The Chang’e 4 lunar exploration mission has achieved touchdown on the moon’s far side, Chinese authorities announced. The mission, which features a lander and a rover, became the first of its kind to ever to land on the far side of the moon.
There have been many missions to the moon, but the vast majority of them are either in orbit, a flyby, or an impact. The days of astronauts landing on the satellite are long gone, with the last crewed landing being Apollo 17 in 1972. Landing missions are also few and far between — and as for the dark side, there have been none to speak of until now.
Not only is it more difficult to land on the far side of the moon, but relaying information from there is also very challenging. You can’t do it directly, so all communications must be passed through a separate satellite before being relayed back to Earth. All this makes China’s achievement even more impressive, showcasing that the world’s most populous country has also become a major player in space exploration.
There are a lot of geopolitical (or rather, astropolitical) implications to China’s new space ambitions. However, in terms of science and engineering, it’s a remarkable achievement which should be praised, as NASA administrator Jim Brindestine acknowledged.
“Congratulations to China’s Chang’e-4 team for what appears to be a successful landing on the far side of the Moon. This is a first for humanity and an impressive accomplishment,” he Tweeted.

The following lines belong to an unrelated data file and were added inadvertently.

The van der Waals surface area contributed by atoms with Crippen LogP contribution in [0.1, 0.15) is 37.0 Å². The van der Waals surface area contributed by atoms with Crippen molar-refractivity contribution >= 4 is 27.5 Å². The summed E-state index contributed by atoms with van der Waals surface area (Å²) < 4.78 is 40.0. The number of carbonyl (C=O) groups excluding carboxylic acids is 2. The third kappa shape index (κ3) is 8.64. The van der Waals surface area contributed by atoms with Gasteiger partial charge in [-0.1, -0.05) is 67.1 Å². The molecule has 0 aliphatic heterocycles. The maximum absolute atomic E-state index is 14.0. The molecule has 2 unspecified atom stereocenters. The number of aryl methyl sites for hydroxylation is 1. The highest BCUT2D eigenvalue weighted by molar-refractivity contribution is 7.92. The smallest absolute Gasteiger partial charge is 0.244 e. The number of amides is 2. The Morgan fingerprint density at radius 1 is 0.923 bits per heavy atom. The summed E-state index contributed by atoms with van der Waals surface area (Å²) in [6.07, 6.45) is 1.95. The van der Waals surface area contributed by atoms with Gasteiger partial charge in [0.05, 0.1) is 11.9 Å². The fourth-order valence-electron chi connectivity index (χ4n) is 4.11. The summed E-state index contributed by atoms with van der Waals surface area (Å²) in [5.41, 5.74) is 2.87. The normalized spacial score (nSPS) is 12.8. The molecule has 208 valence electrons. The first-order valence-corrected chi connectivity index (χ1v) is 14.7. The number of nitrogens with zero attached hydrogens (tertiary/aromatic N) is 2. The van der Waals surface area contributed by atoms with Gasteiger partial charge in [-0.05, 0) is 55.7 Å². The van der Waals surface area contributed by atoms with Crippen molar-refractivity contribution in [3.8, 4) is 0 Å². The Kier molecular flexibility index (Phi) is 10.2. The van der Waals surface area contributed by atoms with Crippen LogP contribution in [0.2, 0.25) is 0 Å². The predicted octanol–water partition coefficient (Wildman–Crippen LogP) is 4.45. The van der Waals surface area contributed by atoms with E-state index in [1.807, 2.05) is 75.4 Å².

There are several key differences between the two sides of the moon. The near side is splattered with dark regions, called maria — basaltic plains created by ancient eruptions. The far side has a thicker crust, which is why it doesn’t have any maria: it was harder for volcanoes to break through. This also explains why there are so much more craters on the far side — they haven’t been covered by basaltic eruptions. Why the two sides have different crust thickness, however, is a different question.
Chang’e 4 will focus on a very large crater called the Aitken Basin that is now about 13 km (8.1 mi) deep, from which it hopes to retrieve and analyze material that came from the moon’s mantle, offering an unprecedented view of the moon’s geology. Chang’e 4 will also measure the lunar temperature during its entire mission, analyze the chemical compositions of lunar rocks and soils and carry out low-frequency radio astronomical observation and research.
China also announced plans to send astronauts to the moon in a few years.
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